Risky Bone Graft Causes Oral Cancer Patient To Develop Infection


Oral Surgery Expert

This case involves a 66-year-old woman with a history of multiple surgeries for oral cancer over 5 years and 15 treatments of radiation therapy. She was diagnosed with squamous cell carcinoma of the tongue and floor of the mouth. She was given a bone graft from the anterolateral thigh flap which eventually failed. Following the graft failure, the patient developed an oral infection and sought a second opinion and followed up with a different ENT specialist. The subsequent ENT specialist opinion was that the bone graft never should have been done because it put the patient at a significant risk of failure and that it gave her no alternative or recourse for subsequent action. An expert in oral and maxillofacial surgery was sought to opine on the standard of care.

Question(s) For Expert Witness

  • 1. How often do you see patients with squamous cell carcinoma of the tongue?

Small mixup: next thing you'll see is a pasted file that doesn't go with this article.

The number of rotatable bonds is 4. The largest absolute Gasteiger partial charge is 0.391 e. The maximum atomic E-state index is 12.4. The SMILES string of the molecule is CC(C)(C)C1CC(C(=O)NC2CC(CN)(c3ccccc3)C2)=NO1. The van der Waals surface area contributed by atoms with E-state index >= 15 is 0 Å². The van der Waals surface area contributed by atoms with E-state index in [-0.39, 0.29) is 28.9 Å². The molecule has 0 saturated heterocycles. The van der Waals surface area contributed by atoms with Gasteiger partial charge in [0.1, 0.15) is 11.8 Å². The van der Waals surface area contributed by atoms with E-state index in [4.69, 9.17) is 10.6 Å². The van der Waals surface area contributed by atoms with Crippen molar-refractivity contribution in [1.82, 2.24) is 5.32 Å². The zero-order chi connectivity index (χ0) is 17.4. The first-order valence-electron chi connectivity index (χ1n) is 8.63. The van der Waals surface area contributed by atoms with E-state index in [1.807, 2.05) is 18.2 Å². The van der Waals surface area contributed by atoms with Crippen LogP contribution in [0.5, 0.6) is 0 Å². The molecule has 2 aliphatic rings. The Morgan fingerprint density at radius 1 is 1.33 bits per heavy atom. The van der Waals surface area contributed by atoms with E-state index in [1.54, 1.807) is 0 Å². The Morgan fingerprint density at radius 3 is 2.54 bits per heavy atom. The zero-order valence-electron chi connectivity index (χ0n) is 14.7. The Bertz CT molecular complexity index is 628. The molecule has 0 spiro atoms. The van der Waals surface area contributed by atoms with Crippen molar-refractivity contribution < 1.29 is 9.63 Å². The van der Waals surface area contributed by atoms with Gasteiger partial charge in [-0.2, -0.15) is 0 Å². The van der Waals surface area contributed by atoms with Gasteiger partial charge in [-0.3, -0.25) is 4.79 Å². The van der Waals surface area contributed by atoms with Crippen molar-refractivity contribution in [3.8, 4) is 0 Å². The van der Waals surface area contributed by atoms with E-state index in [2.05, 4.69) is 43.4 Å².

• 2. Given the patient's complicated past medical history, was a bone graft at a higher risk of failure?
  • 3. What are the options for reconstruction in a patient like this one?

Expert Witness Response E-008352

As the director of predoctoral oral and maxillofacial surgery program at my institution, I see patients with squamous cell carcinoma of the tongue at least 2 to 3 times monthly, often more. Radiation, in particular, makes reconstruction more difficult. Other options for reconstruction depend on more case particulars, but in general, they include autogenous cortico-cancellous bone graft or vascularized bone graft.

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